Curious about worry: The art of keeping calm
Everyone worries at times, but when thoughts of disaster get the upper hand, it might be a good idea to seek help. Researchers at Karolinska Institutet knows how we all can become a little calmer.
HOW WILL IT ALL END? Regardless of whether it’s global threats or everyday blunders, it can be a good idea to keep a watchful eye on the future. By identifying impending disasters, big or small, we can at best avoid them. But when anxiety becomes excessive, it turns into a source of suffering in its own right.
It’s good to be aware that we're falling ill, for example. But for people with health anxiety, fear of diseases has become catastrophically troublesome.
“People who are anxious about their health worry about serious disease so much that it prevents them from living their lives to the full. This has major consequences not only for themselves but also for their families and relatives,” says Erik Hedman, psychologist and researcher at the Department of Clinical Neuroscience, who specialises in understanding and helping this group.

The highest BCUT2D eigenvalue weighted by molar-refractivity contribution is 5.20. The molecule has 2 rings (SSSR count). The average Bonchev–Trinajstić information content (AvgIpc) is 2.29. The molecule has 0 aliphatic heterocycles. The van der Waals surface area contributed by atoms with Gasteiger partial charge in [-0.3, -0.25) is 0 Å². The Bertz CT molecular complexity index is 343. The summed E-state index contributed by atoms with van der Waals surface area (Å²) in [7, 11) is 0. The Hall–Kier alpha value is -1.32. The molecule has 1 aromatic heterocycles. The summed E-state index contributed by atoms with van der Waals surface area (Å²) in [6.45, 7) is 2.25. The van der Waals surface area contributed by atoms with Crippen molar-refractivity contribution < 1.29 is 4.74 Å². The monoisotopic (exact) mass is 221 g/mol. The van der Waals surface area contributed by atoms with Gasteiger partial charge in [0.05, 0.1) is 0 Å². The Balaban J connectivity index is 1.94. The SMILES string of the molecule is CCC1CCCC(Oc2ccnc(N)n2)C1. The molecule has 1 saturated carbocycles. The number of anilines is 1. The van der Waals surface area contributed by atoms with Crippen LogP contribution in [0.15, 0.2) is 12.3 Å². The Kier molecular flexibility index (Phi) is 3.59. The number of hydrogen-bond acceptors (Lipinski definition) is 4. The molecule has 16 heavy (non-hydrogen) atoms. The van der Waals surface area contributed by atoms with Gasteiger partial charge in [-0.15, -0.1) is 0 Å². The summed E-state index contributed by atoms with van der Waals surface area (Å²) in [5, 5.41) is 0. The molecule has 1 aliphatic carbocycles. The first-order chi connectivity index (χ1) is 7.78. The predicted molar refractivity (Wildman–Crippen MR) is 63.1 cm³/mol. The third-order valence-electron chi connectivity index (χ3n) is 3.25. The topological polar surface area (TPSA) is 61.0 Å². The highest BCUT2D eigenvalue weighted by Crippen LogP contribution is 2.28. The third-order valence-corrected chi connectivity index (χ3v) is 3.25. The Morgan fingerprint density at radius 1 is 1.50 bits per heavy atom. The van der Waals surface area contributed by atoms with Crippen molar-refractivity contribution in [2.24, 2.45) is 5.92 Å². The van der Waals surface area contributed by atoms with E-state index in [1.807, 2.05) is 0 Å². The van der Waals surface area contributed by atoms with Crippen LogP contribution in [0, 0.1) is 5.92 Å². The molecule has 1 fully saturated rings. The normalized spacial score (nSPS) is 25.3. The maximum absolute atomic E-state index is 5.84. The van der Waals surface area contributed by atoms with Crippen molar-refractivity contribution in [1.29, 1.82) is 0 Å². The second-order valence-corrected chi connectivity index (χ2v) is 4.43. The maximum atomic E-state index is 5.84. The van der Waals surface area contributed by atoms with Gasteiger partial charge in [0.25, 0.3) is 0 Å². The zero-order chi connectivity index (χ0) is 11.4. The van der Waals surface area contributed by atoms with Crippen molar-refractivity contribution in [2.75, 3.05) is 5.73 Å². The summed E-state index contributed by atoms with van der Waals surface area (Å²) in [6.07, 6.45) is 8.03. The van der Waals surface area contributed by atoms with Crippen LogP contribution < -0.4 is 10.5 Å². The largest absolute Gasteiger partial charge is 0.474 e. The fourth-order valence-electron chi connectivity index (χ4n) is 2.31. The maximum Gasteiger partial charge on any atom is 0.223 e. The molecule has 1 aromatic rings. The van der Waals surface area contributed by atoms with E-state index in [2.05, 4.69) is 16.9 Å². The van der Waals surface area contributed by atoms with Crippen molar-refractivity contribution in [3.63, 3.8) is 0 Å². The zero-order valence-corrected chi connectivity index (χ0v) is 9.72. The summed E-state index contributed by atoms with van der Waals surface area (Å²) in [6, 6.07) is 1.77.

For people with health anxiety, common symptoms such as stomach ache, headache or small muscle twitches easily lead to worry that they have contracted cancer or some other serious disease such as ALS or multiple sclerosis.
According to Erik Hedman, approximately 3-4 per cent of the population suffer from health anxiety and the group is strongly over-represented among those who seek care. Around 20 per cent of all those who seek care have a heightened anxiety about their health, he estimates.
Worries on other themes also torment people with anxiety diagnoses such as social phobia, panic disorder and obsessive compulsive disorder. People with generalised anxiety disorder, GAD, are instead suffering from more general anxiety and easily fall into brooding about such things as their choice of career, academic performance, financial problems or that something bad is going to happen to their children. In short, things that most people can worry about in everyday life – but much more.